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How Does Your Garden Grow? - 06/12/14

Mary Mary Quite Contrary

How Does Your Garden Grow?

I used to love that English nursery rhyme, and since you ask--- well, mine is growing just fine.  The weather has played a huge role this year since we're 2.10" above average rainfall for the month.  We've got carrots coming up, along with cantaloupe, peppers, lettuce, tomatoes, pumpkin, cucumbers, broccoli, blueberries, basil, cilantro, thyme and rosemary. The watermelon and strawberries fizzled out this year, but you can't win 'em all.

There's something cool about digging in the dirt, helping something flourish and then getting to eat what you grow.  You know exactly what's in it and more importantly, what's not. 

Studies show gardening is a good mood stabilizer.  I'm not real big on studies since one contradicts the other depending on who's funding them.  However, a study out of the Netherlands shows gardening can fight stress. I believe this to be true even without the data. They had two groups of stressed out people either read indoors for 30 minutes or garden outdoors for the same amount of time.  The ones who gardened had lower levels of the stress hormone, cortisol, afterwards.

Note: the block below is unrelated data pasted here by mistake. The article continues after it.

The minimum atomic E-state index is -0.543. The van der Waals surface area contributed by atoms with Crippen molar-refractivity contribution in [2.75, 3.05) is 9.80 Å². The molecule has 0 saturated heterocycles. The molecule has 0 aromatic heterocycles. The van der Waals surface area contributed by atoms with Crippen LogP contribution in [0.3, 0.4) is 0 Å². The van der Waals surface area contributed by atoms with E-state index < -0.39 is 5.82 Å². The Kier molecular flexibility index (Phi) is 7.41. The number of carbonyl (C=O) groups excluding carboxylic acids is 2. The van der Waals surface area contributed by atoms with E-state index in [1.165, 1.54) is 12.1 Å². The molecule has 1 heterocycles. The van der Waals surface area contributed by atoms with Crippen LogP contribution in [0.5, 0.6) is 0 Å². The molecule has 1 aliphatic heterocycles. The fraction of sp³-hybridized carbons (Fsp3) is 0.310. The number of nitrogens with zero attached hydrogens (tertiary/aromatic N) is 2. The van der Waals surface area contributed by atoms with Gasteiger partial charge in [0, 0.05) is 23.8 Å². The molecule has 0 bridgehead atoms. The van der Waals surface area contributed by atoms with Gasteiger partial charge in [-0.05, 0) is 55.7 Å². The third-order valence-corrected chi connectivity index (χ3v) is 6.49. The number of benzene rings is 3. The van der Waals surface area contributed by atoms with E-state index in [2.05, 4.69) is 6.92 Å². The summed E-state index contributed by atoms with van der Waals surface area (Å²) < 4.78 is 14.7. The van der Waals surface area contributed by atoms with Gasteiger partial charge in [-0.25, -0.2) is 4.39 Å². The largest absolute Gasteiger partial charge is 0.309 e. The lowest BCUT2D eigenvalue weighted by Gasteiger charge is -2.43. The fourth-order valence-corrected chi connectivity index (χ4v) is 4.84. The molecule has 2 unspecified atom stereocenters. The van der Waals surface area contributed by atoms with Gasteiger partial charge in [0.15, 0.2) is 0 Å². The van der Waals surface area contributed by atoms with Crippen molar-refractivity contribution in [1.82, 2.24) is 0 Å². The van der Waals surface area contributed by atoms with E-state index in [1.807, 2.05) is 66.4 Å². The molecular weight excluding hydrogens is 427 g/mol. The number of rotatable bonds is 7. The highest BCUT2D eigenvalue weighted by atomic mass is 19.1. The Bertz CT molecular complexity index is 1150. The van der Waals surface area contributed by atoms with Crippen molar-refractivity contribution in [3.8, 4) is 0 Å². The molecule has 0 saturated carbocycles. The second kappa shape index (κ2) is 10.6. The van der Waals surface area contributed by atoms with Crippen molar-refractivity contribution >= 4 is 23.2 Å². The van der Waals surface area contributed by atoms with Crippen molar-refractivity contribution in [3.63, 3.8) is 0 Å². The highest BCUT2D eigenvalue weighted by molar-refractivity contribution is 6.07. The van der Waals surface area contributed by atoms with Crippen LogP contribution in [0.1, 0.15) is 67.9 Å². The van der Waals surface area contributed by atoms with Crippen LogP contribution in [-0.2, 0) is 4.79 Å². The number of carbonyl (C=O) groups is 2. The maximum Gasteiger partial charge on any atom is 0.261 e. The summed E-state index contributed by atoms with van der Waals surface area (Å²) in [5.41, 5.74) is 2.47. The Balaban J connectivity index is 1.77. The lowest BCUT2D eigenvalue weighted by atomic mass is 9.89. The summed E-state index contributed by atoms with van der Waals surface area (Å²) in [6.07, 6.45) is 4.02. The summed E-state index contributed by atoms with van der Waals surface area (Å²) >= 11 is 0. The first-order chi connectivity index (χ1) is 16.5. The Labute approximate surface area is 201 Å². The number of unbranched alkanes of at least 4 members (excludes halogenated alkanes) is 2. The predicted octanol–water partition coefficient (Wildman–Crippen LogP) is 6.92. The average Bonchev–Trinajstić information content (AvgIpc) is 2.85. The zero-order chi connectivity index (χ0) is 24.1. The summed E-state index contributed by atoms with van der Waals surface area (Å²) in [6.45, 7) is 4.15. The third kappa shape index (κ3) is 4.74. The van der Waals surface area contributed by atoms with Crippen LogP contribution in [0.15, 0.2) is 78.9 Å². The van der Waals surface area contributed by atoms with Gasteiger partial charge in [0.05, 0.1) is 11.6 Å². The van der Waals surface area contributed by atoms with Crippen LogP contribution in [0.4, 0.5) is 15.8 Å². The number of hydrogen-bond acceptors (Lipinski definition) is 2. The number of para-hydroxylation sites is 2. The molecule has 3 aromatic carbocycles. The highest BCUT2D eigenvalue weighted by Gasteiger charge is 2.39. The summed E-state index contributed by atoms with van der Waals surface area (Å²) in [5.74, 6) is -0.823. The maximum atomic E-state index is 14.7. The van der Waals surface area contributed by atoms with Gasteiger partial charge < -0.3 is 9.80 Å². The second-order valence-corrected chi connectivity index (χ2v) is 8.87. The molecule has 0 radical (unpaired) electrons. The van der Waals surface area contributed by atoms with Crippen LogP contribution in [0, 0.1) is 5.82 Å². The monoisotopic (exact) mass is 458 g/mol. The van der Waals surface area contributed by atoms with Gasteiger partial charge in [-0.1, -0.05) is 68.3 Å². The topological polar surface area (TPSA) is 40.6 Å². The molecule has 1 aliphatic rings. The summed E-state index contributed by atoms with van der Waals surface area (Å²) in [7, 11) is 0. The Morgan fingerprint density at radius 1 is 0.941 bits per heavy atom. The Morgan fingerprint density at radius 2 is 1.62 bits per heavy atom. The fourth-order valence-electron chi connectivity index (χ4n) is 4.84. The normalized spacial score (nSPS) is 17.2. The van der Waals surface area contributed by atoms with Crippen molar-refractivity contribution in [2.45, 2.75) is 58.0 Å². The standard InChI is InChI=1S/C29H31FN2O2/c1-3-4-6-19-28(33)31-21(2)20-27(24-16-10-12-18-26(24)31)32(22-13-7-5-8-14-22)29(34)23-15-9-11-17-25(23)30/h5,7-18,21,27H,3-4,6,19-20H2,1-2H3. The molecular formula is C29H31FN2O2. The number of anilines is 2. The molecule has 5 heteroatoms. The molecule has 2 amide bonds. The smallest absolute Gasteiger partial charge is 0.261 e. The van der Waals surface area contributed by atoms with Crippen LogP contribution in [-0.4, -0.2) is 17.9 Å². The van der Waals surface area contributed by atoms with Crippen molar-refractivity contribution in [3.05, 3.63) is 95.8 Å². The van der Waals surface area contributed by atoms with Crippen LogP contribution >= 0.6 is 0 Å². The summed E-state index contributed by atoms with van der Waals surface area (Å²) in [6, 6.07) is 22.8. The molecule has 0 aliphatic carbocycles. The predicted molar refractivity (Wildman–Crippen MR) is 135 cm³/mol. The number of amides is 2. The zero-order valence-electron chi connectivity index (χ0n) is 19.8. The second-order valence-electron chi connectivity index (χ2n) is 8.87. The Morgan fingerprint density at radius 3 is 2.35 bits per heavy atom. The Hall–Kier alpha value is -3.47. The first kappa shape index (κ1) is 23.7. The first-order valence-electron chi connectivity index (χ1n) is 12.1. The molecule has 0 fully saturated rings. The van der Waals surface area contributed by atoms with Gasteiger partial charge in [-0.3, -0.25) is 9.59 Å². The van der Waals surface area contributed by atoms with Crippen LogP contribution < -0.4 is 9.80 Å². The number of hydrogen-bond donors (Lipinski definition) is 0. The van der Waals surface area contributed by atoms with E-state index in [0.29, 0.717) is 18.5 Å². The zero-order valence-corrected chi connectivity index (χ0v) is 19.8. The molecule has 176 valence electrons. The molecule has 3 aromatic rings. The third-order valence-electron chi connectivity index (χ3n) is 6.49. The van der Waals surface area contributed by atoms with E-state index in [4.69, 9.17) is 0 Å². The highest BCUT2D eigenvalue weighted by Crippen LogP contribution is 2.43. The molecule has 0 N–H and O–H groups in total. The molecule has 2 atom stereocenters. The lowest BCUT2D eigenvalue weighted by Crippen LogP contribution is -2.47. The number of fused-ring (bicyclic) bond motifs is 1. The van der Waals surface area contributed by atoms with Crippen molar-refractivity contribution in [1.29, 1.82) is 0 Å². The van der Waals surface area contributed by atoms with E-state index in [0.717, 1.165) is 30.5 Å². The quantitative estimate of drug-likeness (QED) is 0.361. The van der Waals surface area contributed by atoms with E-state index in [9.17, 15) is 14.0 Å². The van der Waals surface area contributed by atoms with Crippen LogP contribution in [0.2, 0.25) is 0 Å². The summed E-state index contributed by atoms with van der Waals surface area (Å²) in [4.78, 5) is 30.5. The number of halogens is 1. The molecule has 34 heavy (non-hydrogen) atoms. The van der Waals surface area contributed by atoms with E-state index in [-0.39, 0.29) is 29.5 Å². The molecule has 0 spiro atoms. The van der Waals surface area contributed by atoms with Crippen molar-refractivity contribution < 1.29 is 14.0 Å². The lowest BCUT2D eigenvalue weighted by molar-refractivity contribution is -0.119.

Most of us, (if we have a smartphone or are on social media or have a boss or clients who like to email,)  are probably suffering from attention fatigue, where we feel this pressure to always pay attention and be accessible.  That feeling of always having to answer someone or something isn't very healthy.  I've seen gardening described as effortless attention, an escape that in return produces more than just food.

If you aren't gardening, give it a try... get dirty.  If you are, let me know what's in your harvest, besides the good mood and sense of well being that comes free with a little digging.

 

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Last Update on October 22, 2014 09:06 GMT

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